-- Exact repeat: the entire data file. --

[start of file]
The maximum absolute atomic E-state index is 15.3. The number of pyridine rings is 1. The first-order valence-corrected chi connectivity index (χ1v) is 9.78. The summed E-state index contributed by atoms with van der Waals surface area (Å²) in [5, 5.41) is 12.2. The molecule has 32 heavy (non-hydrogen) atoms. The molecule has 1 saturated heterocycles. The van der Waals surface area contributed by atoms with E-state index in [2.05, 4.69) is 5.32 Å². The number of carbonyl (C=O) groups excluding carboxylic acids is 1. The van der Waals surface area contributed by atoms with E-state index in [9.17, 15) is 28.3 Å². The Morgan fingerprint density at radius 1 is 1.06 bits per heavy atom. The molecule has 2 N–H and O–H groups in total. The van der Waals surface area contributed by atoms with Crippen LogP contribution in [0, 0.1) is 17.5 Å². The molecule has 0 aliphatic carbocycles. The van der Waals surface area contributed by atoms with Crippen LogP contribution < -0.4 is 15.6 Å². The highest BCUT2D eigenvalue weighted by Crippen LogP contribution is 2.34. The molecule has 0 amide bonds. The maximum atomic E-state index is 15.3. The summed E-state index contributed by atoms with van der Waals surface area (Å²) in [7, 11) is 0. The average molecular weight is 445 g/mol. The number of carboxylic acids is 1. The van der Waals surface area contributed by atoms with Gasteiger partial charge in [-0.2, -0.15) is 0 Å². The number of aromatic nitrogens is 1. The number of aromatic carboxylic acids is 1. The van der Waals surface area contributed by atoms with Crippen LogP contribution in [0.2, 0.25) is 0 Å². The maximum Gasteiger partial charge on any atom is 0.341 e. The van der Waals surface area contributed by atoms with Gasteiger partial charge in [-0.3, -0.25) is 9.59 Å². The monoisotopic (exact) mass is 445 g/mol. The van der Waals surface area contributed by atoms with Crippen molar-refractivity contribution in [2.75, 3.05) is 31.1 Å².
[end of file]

The maximum absolute atomic E-state index is 15.3. The number of pyridine rings is 1. The first-order valence-corrected chi connectivity index (χ1v) is 9.78. The summed E-state index contributed by atoms with van der Waals surface area (Å²) in [5, 5.41) is 12.2. The molecule has 32 heavy (non-hydrogen) atoms. The molecule has 1 saturated heterocycles. The van der Waals surface area contributed by atoms with E-state index in [2.05, 4.69) is 5.32 Å². The number of carbonyl (C=O) groups excluding carboxylic acids is 1. The van der Waals surface area contributed by atoms with E-state index in [9.17, 15) is 28.3 Å². The Morgan fingerprint density at radius 1 is 1.06 bits per heavy atom. The molecule has 2 N–H and O–H groups in total. The van der Waals surface area contributed by atoms with Crippen LogP contribution in [0, 0.1) is 17.5 Å². The molecule has 0 aliphatic carbocycles. The van der Waals surface area contributed by atoms with Crippen LogP contribution < -0.4 is 15.6 Å². The highest BCUT2D eigenvalue weighted by Crippen LogP contribution is 2.34. The molecule has 0 amide bonds. The maximum atomic E-state index is 15.3. The summed E-state index contributed by atoms with van der Waals surface area (Å²) in [7, 11) is 0. The average molecular weight is 445 g/mol. The number of carboxylic acids is 1. The van der Waals surface area contributed by atoms with Gasteiger partial charge in [-0.2, -0.15) is 0 Å². The number of aromatic nitrogens is 1. The number of aromatic carboxylic acids is 1. The van der Waals surface area contributed by atoms with Crippen LogP contribution in [0.2, 0.25) is 0 Å². The maximum Gasteiger partial charge on any atom is 0.341 e. The van der Waals surface area contributed by atoms with Gasteiger partial charge in [-0.3, -0.25) is 9.59 Å². The monoisotopic (exact) mass is 445 g/mol. The van der Waals surface area contributed by atoms with Crippen molar-refractivity contribution in [2.75, 3.05) is 31.1 Å².